What Are They? Why Are They Important?
The Atlas HO-scale plastic ready to run diesel offerings of the 1980s are the focus of this
section of Tony Cook's HO-scale Trains Resource.
Atlas has been a long time participant in the model train hobby industry. The company first entered the plastic ready to
run HO-scale locomotive market in 1975. The first Atlas HO-scale diesels were a group produced by Roco in Austria. These
models (SD24; SD35; GP38; GP40; FP7) were available for the second half of the 1970s and into the early '80s.
After a rash of releases beginning in 1975 of HO-scale diesels, Atlas would not return with a totally new loco until the close
of 1984. The decade's wait paid off with an ALCO RS-3 switcher produced for Atlas by Kato in Japan. The RS-3 model is often
today considered the starting point of modern HO-scale diesel offerings. Similar to the bar-raising that the 1975 Roco models
did for Atlas, the Kato produced diesel of the second half of the '80s would raise the level of expectations for hobby going
The RS-3 model was important for several reasons. The multi-part shell allowed for the inclusion
of treadwalk. Though a few models here and there had featured a tread pattern across the walkways surround the hood, this
was the first truly successful attempt.
The Kato tooling provided for a level of detail that had not been found consistently on plastic HO-scale locos prior to this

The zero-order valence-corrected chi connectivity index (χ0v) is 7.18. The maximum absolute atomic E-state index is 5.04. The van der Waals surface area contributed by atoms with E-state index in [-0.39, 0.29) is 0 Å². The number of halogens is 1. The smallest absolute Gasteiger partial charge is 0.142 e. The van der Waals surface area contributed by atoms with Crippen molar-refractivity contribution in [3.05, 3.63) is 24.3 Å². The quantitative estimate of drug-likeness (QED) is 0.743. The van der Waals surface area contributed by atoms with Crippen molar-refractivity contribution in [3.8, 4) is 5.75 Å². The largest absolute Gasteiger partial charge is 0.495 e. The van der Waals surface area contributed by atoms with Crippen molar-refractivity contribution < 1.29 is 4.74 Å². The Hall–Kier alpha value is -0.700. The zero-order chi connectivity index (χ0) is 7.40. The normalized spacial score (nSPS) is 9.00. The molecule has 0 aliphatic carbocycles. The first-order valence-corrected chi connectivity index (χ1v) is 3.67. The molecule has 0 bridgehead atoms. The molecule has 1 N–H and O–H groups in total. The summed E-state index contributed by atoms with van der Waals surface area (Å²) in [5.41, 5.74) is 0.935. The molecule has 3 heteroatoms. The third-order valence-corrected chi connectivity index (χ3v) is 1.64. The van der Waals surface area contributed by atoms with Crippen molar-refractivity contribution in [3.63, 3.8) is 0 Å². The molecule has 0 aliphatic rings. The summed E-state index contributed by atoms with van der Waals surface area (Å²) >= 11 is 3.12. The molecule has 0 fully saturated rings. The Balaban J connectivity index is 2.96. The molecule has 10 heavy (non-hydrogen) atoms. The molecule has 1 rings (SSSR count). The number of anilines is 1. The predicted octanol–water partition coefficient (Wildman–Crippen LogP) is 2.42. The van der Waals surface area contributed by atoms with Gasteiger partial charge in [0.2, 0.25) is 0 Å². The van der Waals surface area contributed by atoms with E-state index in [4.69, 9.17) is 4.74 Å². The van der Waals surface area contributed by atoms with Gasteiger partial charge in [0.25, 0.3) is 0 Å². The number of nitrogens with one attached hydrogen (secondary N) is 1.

1985 release. Though the initial offerings did not include multiple roadnumbers for roadnames, the practice becomes an Atlas
standard feature during this period. These are just two examples of what caused this series of releases to raise the standard
for the industry. Looking at these 1980's models from today's perspective, one might gasp at the inclusion of only X2f couplers.
The cast-on or molded-on grab irons would likely not be welcomed today.
What's Covered Here? How Does It Work?
This site is divided into separate pages for each model being detailed. On those pages you'll
find a visual roster of the roadnames Atlas released for each model. I include year of release and the Atlas stock number
whenever possible with each item.
Additionally, across the lower
portion of each model's page you'll find supporting information. This includes notes about the model's release and what reviewers
of the day had to say about them. A reproduction of Atlas advertising for its models is included in this section too.
The bottom of the page is also
home to the Parts Diagram. Each model's exploded parts sheet is presented in a thumbnail size and may be clicked on to open
a larger version for best viewing. Origin mark information is presented next to the Parts Diagram. The origin mark refers
generally to the the bottom of the fuel tank and/or trucks where the maker includes company name and country of manufacture.
This is important for those with an interest in spotting and dating specific model releaes.
Finally, when appropriate
there is reference to similar models produced by other companies. When I have a site devoted to a specific company's products,
I've made the image of that model a link to take you that site for further reading and review.
To be included here, the Atlas model was first released in the 1980s. The one exception to this rule is my inclusion of the
1990 GP-7. This period of Atlas models featured white and yellow boxes, similar to those first used by the company on the
1975 loco releases.